## en français Deutsche Joe Monzo's Harmonic Lattice Diagrams Text and diagrams © 1998 by Joseph L. Monzo

The best way that I have discovered, to grasp as much harmonic information as possible in a just-intonation musical tuning system, is the use of lattice diagrams which portray pitches as points in multi-dimensional space connected by vectors.

In a just-intonation tuning system, each note is represented by a ratio which describes that note's relationship to another note, usually one that is used as a reference for the whole system. This reference tone has the ratio 1/1, also described as 1:1 or 1 to 1.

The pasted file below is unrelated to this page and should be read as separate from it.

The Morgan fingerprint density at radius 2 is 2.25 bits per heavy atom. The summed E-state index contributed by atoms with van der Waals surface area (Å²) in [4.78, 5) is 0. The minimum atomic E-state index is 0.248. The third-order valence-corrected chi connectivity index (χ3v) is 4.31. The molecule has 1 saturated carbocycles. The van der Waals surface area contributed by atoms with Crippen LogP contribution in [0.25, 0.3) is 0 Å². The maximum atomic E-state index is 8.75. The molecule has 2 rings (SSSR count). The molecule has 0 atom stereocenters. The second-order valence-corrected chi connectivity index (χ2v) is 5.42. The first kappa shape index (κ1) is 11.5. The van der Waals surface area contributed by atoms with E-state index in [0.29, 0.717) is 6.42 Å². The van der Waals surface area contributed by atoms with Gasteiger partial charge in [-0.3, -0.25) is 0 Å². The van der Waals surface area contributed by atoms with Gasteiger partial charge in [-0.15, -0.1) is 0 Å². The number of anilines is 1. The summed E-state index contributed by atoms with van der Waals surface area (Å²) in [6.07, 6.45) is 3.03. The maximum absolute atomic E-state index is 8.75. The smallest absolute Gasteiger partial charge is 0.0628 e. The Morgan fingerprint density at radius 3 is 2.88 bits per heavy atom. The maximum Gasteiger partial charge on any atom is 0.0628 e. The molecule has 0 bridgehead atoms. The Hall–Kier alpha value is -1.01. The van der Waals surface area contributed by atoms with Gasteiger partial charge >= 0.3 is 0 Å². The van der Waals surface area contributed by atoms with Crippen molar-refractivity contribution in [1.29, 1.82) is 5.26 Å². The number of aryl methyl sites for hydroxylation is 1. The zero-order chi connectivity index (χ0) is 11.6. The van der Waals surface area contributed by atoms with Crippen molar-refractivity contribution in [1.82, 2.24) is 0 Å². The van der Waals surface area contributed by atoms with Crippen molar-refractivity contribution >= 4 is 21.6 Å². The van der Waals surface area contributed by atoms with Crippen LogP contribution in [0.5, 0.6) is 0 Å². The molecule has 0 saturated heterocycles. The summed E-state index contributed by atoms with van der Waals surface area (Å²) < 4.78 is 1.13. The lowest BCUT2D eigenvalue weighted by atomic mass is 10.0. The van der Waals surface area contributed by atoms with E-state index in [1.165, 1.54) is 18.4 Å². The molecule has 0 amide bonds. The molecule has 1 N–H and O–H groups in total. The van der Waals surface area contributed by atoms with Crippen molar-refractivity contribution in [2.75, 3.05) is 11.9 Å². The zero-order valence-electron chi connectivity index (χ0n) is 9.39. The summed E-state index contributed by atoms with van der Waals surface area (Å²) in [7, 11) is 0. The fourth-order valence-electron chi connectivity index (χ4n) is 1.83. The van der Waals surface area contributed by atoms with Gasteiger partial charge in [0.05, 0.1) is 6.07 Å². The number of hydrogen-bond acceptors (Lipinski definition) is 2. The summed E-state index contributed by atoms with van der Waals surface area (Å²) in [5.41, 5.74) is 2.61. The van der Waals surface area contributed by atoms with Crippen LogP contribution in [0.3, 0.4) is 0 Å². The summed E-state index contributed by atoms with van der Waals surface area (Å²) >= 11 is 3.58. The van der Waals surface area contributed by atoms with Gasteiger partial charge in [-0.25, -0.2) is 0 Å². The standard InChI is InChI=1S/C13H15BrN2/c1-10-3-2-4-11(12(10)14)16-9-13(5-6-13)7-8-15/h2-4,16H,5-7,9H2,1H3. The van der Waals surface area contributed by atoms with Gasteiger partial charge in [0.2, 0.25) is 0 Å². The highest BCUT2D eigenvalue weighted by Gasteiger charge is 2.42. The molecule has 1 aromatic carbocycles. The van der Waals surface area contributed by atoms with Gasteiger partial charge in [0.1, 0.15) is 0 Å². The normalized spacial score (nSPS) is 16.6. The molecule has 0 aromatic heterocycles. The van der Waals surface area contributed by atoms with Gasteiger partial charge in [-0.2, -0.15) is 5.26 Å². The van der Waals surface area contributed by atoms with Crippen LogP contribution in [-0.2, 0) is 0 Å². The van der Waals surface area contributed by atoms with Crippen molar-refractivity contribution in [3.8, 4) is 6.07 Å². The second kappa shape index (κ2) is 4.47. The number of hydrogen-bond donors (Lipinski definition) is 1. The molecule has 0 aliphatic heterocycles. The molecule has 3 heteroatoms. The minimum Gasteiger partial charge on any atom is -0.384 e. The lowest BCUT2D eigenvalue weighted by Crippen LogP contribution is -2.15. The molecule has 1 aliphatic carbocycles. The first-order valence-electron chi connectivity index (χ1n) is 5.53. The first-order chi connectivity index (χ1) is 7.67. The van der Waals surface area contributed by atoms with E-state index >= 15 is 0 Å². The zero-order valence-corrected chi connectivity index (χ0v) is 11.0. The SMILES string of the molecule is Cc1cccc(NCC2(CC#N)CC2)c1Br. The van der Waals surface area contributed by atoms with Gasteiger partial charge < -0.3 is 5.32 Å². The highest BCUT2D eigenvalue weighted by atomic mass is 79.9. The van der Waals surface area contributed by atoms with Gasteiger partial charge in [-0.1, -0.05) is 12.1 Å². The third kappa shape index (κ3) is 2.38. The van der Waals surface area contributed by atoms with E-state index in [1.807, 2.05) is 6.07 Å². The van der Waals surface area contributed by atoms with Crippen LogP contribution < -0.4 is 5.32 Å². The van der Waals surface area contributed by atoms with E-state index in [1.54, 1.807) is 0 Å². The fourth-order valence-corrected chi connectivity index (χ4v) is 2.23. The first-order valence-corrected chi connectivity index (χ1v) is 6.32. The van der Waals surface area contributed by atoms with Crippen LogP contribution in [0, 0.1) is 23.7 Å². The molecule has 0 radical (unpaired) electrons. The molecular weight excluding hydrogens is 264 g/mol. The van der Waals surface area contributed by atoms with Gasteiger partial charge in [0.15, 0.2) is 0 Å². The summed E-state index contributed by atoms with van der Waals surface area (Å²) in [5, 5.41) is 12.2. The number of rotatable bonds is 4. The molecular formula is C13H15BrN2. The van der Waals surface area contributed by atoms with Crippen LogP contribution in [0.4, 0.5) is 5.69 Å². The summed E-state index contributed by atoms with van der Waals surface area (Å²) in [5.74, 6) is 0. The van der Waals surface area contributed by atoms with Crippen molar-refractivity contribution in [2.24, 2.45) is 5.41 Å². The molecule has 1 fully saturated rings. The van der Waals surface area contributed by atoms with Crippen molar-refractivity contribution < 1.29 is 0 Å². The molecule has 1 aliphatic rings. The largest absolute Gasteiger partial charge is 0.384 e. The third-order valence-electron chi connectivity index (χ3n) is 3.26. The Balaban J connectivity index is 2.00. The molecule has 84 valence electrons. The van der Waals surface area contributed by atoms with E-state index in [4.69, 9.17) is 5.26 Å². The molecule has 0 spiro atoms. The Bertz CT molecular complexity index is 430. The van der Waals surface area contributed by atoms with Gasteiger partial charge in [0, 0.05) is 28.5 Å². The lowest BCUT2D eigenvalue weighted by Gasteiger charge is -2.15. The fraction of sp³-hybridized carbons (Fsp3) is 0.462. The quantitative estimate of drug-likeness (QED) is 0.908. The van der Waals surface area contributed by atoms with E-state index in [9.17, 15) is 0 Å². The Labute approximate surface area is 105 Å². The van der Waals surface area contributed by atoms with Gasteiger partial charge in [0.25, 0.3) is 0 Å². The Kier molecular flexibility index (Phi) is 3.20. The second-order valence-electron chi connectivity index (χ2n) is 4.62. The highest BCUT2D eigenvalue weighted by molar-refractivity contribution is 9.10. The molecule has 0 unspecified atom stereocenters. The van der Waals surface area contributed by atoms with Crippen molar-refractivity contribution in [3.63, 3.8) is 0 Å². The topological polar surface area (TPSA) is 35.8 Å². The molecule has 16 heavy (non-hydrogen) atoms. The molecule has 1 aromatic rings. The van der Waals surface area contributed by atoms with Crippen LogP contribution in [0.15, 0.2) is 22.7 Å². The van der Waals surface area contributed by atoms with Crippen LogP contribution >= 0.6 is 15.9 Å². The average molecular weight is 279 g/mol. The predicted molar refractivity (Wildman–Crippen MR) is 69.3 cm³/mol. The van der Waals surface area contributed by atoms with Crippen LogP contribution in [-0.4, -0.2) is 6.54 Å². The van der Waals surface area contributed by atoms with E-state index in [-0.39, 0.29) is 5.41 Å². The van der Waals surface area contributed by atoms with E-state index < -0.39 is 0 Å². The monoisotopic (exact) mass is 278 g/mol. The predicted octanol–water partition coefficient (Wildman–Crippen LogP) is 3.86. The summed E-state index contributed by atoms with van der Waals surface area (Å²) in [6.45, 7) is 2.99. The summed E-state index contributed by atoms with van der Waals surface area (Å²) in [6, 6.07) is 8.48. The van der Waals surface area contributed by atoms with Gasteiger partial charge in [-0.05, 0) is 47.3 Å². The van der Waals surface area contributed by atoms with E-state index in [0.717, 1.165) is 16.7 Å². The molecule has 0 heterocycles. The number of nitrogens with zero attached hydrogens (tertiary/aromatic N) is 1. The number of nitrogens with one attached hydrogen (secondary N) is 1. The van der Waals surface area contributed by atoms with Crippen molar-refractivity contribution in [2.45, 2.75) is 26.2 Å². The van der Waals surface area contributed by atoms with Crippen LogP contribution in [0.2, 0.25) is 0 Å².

Any number can be factored into the series of prime numbers, each of which is a base which has an exponent that is either positive or negative, representing numbers >1 or <1, respectively, unless the exponent=0, which represents 1, the identity in multiplication.

Powers of 2 are all harmonically equivalent to this identity 1, thus, powers of 2 represent "octaves", and thus have no pronounced effect on the harmony, and may be eliminated, unless "octave" registration is specifically under consideration. Therefore the diagrams normally begin with prime-base 3.

My lattice diagrams treat each prime base as a unique dimension in space, with all the exponents radiating outward from the central 1/1, which is equivalent to all numbers to the 0th power, or n0.

Considered in 2-dimensional space, the vectors which connect each exponent travel in in a unique direction for each prime. This direction is determined by the angle which represents the cents value (within the "octave") of that prime to the 1st power, starting from 6 o'clock position.